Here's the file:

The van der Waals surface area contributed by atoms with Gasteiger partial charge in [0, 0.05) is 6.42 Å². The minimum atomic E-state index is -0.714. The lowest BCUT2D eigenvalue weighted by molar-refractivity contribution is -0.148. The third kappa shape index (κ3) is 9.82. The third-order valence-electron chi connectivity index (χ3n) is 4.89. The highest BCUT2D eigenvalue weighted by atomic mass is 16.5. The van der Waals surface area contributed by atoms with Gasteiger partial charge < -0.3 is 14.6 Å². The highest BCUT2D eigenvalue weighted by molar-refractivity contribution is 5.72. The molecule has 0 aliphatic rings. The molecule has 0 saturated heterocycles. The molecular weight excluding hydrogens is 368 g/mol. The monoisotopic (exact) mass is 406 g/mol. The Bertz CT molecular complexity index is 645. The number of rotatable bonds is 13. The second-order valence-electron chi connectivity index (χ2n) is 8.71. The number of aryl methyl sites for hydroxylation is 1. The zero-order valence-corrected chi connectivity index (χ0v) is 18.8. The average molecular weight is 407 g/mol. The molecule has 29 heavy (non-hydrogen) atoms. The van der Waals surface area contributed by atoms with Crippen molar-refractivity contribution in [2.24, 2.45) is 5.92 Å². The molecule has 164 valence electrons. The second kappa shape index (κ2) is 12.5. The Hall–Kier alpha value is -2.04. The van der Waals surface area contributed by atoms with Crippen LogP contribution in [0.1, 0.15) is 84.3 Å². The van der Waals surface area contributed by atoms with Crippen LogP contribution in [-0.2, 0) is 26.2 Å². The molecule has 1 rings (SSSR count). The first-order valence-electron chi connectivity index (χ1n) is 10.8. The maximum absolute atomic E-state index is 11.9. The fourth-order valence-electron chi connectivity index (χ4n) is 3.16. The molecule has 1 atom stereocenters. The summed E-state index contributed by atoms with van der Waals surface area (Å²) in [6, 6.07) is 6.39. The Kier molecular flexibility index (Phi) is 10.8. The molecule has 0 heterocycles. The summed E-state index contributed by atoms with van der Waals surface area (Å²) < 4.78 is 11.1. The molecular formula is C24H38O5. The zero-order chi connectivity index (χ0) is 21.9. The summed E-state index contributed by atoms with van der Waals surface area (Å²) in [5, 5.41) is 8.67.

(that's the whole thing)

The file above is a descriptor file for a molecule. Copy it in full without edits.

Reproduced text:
The van der Waals surface area contributed by atoms with Gasteiger partial charge in [0, 0.05) is 6.42 Å². The minimum atomic E-state index is -0.714. The lowest BCUT2D eigenvalue weighted by molar-refractivity contribution is -0.148. The third kappa shape index (κ3) is 9.82. The third-order valence-electron chi connectivity index (χ3n) is 4.89. The highest BCUT2D eigenvalue weighted by atomic mass is 16.5. The van der Waals surface area contributed by atoms with Gasteiger partial charge < -0.3 is 14.6 Å². The highest BCUT2D eigenvalue weighted by molar-refractivity contribution is 5.72. The molecule has 0 aliphatic rings. The molecule has 0 saturated heterocycles. The molecular weight excluding hydrogens is 368 g/mol. The monoisotopic (exact) mass is 406 g/mol. The Bertz CT molecular complexity index is 645. The number of rotatable bonds is 13. The second-order valence-electron chi connectivity index (χ2n) is 8.71. The number of aryl methyl sites for hydroxylation is 1. The zero-order valence-corrected chi connectivity index (χ0v) is 18.8. The average molecular weight is 407 g/mol. The molecule has 29 heavy (non-hydrogen) atoms. The van der Waals surface area contributed by atoms with Crippen molar-refractivity contribution in [2.24, 2.45) is 5.92 Å². The molecule has 164 valence electrons. The second kappa shape index (κ2) is 12.5. The Hall–Kier alpha value is -2.04. The van der Waals surface area contributed by atoms with Crippen LogP contribution in [0.1, 0.15) is 84.3 Å². The van der Waals surface area contributed by atoms with Crippen LogP contribution in [-0.2, 0) is 26.2 Å². The molecule has 1 rings (SSSR count). The first-order valence-electron chi connectivity index (χ1n) is 10.8. The maximum absolute atomic E-state index is 11.9. The fourth-order valence-electron chi connectivity index (χ4n) is 3.16. The molecule has 1 atom stereocenters. The summed E-state index contributed by atoms with van der Waals surface area (Å²) in [6, 6.07) is 6.39. The Kier molecular flexibility index (Phi) is 10.8. The molecule has 0 heterocycles. The summed E-state index contributed by atoms with van der Waals surface area (Å²) < 4.78 is 11.1. The molecular formula is C24H38O5. The zero-order chi connectivity index (χ0) is 21.9. The summed E-state index contributed by atoms with van der Waals surface area (Å²) in [5, 5.41) is 8.67.